Beyond human imagination: How AI is pushing the boundaries of entertainment

NME | MARCH 2023

Ever wondered what you’d look like as an elf? Or wished a personalised piece of music soundtracked your day? Or that someone would write a love poem about you? With artificial intelligence tools (AI) you can create all these things before your next coffee. I’ll get OpenAI’s ChatGPT AI text tool to “write” a haiku for you:

“Words on a page shine,
Eyes dance with the lines you’ve read,
Thank you, dear reader.”

ChatGPT and similar AI tools have been making headlines recently because they’re now easier to access and use than ever before – ChatGPT’s user base has grown by a mind-blowing 100 million users in only a few months.

These tools are also incredibly convincing – you’d have believed the haiku above was written by a person if you didn’t know otherwise, right? The potential for AI in arts and entertainment is exciting, but people are worried. Creators are concerned their roles are being replaced by machines. Teachers are already banning AI tools in schools whilst researchers learn it’s almost impossible to differentiate between human written and AI produced text.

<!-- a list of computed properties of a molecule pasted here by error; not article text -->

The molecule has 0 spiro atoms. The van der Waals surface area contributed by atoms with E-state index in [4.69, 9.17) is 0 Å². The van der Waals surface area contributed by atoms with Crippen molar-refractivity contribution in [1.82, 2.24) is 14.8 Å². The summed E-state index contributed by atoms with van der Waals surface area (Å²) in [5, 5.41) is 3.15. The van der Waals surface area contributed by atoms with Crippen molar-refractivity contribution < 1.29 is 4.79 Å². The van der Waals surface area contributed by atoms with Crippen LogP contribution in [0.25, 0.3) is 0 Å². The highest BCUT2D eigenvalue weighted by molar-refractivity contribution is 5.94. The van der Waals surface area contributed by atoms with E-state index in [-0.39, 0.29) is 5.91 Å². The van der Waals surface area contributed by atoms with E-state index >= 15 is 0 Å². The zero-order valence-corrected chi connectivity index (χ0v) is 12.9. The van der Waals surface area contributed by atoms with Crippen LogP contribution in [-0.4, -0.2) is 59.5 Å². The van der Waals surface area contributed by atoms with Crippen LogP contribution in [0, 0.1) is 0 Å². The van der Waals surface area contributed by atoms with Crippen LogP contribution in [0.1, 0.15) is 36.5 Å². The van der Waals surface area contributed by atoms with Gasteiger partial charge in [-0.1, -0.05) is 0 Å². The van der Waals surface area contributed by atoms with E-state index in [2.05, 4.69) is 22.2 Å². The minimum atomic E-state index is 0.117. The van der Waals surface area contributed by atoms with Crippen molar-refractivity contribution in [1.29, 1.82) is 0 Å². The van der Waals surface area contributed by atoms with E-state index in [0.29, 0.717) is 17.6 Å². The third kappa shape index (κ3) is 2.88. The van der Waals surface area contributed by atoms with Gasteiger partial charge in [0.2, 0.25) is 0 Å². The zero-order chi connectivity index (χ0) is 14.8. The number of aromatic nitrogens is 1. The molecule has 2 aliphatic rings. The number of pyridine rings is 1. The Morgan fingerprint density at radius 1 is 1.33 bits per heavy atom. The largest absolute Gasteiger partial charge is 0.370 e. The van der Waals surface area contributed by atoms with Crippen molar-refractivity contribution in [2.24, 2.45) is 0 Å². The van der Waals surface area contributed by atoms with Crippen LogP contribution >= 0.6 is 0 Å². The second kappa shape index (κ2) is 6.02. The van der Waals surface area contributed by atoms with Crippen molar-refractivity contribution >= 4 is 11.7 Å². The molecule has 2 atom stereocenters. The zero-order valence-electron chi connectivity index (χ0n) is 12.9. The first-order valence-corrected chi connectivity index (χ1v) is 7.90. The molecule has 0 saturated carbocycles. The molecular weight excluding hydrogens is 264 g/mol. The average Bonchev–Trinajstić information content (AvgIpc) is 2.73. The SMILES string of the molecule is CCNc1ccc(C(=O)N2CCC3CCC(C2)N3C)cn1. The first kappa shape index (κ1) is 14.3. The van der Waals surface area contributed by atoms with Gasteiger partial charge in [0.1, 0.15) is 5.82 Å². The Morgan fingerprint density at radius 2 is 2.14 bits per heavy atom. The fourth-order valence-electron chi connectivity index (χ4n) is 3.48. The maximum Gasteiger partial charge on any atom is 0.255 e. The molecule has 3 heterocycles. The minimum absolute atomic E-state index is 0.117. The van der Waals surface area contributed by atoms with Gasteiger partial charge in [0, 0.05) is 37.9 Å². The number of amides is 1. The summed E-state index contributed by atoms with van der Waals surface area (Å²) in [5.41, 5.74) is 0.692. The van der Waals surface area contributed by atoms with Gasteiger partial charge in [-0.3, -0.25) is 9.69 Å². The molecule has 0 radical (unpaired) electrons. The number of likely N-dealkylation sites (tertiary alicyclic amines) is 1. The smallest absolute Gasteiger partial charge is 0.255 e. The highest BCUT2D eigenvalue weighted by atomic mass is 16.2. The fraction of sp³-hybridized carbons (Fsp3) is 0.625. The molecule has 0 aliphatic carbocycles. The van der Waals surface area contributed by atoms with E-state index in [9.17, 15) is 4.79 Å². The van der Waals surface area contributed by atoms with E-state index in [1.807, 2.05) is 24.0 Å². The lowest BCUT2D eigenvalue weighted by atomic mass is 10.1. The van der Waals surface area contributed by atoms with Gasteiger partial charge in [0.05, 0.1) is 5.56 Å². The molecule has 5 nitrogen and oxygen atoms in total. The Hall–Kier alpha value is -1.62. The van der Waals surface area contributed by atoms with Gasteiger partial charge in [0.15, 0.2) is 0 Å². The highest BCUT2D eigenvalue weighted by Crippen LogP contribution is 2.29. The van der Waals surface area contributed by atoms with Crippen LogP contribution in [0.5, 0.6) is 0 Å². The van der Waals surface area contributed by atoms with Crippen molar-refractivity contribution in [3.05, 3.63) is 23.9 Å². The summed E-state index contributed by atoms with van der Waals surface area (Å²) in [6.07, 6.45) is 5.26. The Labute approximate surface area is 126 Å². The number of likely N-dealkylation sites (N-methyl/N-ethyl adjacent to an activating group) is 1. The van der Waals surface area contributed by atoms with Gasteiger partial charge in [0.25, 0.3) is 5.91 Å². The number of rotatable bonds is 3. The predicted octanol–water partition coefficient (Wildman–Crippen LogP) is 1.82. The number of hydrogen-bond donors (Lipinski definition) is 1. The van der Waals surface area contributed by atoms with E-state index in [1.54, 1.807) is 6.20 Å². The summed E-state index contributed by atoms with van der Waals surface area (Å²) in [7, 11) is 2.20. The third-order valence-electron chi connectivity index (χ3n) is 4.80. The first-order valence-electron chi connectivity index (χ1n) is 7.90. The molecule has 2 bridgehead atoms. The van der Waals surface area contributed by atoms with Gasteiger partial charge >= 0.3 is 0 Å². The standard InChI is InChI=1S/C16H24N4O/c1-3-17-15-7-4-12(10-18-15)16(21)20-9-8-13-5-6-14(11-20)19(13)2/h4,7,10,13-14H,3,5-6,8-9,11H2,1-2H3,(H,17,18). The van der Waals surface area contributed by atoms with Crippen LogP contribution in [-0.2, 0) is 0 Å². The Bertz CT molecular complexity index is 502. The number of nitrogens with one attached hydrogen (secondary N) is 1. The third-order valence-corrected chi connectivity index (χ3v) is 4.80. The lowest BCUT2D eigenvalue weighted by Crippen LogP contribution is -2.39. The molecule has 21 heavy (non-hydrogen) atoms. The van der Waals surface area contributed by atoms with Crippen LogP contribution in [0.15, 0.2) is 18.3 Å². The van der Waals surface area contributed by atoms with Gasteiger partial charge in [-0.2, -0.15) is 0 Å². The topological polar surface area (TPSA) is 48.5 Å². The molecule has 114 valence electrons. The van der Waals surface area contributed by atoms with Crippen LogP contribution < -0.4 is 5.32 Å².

Granted new technology is often perceived as a threat to creative authenticity. Back in the day, reactions to early synthesisers were hilariously dramatic, with some claiming these “soulless machines” make sounds that “come from a world in which there are no humans, only devilish beings.”

It’s easy to shrug worries about AI off as more fear of innovation and limitless creativity on demand sounds like a dream come true to many. But this tech is evolving so quickly that we run the risk of ignoring genuine concerns about the future of AI. Like, how do we navigate the legal minefield of deepfakes? Who truly owns AI-generated content? Are people in the creative industries about to be permanently out of a job? And is the stuff that AI makes really any good?

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